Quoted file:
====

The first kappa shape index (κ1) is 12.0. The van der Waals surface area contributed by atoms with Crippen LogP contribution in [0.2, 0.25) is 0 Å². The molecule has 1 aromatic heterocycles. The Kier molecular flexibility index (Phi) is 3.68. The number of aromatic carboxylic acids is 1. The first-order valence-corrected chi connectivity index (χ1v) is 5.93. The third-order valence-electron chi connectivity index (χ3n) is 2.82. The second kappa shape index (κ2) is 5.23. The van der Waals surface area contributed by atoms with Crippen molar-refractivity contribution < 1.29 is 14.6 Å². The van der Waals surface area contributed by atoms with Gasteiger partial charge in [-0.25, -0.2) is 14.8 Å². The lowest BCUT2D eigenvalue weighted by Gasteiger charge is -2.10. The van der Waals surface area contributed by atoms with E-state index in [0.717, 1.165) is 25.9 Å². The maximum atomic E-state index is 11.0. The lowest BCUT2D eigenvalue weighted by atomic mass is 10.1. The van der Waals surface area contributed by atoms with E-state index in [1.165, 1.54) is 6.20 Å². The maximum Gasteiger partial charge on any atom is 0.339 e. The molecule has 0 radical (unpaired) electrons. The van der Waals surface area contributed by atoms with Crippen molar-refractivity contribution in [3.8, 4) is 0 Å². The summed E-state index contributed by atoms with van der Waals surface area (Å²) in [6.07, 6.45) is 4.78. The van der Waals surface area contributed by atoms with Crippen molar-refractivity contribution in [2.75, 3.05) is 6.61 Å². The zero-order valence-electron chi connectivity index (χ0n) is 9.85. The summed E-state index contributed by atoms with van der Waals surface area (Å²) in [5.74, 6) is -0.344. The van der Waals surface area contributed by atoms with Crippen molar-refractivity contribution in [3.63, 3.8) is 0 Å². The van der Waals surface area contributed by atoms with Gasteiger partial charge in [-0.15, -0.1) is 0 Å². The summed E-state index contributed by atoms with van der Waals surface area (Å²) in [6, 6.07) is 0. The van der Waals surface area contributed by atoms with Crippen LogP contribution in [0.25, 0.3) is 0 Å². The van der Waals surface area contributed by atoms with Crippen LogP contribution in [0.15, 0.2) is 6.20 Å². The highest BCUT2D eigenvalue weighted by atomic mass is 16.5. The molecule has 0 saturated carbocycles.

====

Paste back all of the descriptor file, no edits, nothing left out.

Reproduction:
The first kappa shape index (κ1) is 12.0. The van der Waals surface area contributed by atoms with Crippen LogP contribution in [0.2, 0.25) is 0 Å². The molecule has 1 aromatic heterocycles. The Kier molecular flexibility index (Phi) is 3.68. The number of aromatic carboxylic acids is 1. The first-order valence-corrected chi connectivity index (χ1v) is 5.93. The third-order valence-electron chi connectivity index (χ3n) is 2.82. The second kappa shape index (κ2) is 5.23. The van der Waals surface area contributed by atoms with Crippen molar-refractivity contribution < 1.29 is 14.6 Å². The van der Waals surface area contributed by atoms with Gasteiger partial charge in [-0.25, -0.2) is 14.8 Å². The lowest BCUT2D eigenvalue weighted by Gasteiger charge is -2.10. The van der Waals surface area contributed by atoms with E-state index in [0.717, 1.165) is 25.9 Å². The maximum atomic E-state index is 11.0. The lowest BCUT2D eigenvalue weighted by atomic mass is 10.1. The van der Waals surface area contributed by atoms with E-state index in [1.165, 1.54) is 6.20 Å². The maximum Gasteiger partial charge on any atom is 0.339 e. The molecule has 0 radical (unpaired) electrons. The van der Waals surface area contributed by atoms with Crippen molar-refractivity contribution in [3.8, 4) is 0 Å². The summed E-state index contributed by atoms with van der Waals surface area (Å²) in [6.07, 6.45) is 4.78. The van der Waals surface area contributed by atoms with Crippen molar-refractivity contribution in [2.75, 3.05) is 6.61 Å². The zero-order valence-electron chi connectivity index (χ0n) is 9.85. The summed E-state index contributed by atoms with van der Waals surface area (Å²) in [5.74, 6) is -0.344. The van der Waals surface area contributed by atoms with Crippen molar-refractivity contribution in [3.63, 3.8) is 0 Å². The van der Waals surface area contributed by atoms with Gasteiger partial charge in [-0.15, -0.1) is 0 Å². The summed E-state index contributed by atoms with van der Waals surface area (Å²) in [6, 6.07) is 0. The van der Waals surface area contributed by atoms with Crippen LogP contribution in [0.25, 0.3) is 0 Å². The van der Waals surface area contributed by atoms with Crippen LogP contribution in [0.15, 0.2) is 6.20 Å². The highest BCUT2D eigenvalue weighted by atomic mass is 16.5. The molecule has 0 saturated carbocycles.